9. Recruiting clinicians and patients

Many integrated care efforts rely on enrolment into a new model or program of care, yet struggle to ramp up with sufficient clinicians or patients to prove cost effectiveness. Even pharmaceutical trials with large marketing budgets struggle – attached is a graph we plotted of comparable studies during the Diabetes Care Project for Australian Government.

Short of legislated change or opt-out trials (e.g. MyHealth clinical records in Australia), successful enrolment requires a handful of ingredients:

  1. Burning platform – clear rationale for change. This can be fact-based (e.g. International surveys show half of Australian patients have a coordination gap when discharging from hospitals to their GPs) or emotive (e.g. our elderly family members with chronic health conditions need better support than what we can provide in typical 10 minute consults)
  2. Clear benefits for participant – compelling reasons why. Clinician benefits can be financial, time savings, access to tools or resources, professional connectivity, training and learning, help to improve quality of care or advice in operating a business etc. Patient benefits can be feeling better, going to hospital less, taking less medications, living longer, doing more enjoyable activities, attending to hobbies, greater mobility, less pain, more function at home, improved sleep and appetite, social connectivity, peace of mind etc.
  3. Easy sign up – minimal time, steps and disruption to workflow (e.g. training events off-site), no pain points (e.g. enrolment website crashing) and allowance for multiple channels. For typical patient recruitment, in person enrolment and endorsement by clinicians known to patients is most effective (over 70 percent of patients contacted can be enrolled), followed by warm phone calls (over 50 percent), followed by cold calls (over 30 percent), and least effective is non-personalised email or mail (as low as 10 percent conversion).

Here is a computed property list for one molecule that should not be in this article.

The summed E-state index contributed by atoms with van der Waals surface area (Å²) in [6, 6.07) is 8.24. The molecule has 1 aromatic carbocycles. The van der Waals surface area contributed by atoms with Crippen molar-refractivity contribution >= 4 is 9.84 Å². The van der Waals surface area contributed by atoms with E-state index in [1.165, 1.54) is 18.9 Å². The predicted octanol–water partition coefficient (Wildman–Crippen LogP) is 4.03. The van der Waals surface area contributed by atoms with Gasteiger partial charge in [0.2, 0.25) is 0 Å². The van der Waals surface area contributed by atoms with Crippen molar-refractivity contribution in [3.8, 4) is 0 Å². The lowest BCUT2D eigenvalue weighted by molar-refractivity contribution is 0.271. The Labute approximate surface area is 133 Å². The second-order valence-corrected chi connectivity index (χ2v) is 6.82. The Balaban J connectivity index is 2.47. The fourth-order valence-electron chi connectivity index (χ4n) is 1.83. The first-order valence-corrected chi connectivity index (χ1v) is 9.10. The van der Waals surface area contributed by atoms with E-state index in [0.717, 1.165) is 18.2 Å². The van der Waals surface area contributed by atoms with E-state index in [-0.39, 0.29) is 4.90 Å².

4. Knowing others are doing it – behavioural economists have demonstrated people are more inclined to participate in an event or change if they know it is the norm; this is powerful in prevention programs such as vaccinations and cancer screening. In integrated care, working with key influencers is important to drive the adoption curve.
  5. No financial, time or reputation risk – uptake will be low if clinicians risk losing money (e.g. healthcare homes providing a lower capitation payment than high fee for service funding), time devoted to administration of a new program or workflow (e.g. case reviews that require GPs to dial into teleconferences at a specific time when they may be consulting), or their reputation amongst patients or within their medical community (e.g. super clinics in the past decade that alienate existing GP clinics in the same location)

Best in class recruitment rates exceed 80 percent overseas, admittedly from Health Maintenance Organisations (HMOs) that have captive provider and patient networks.

References:

  • Australian Diabetes Care Project, Federal Health Department
  • Humana, InterMountain interviews
  • Commonwealth Fund surveys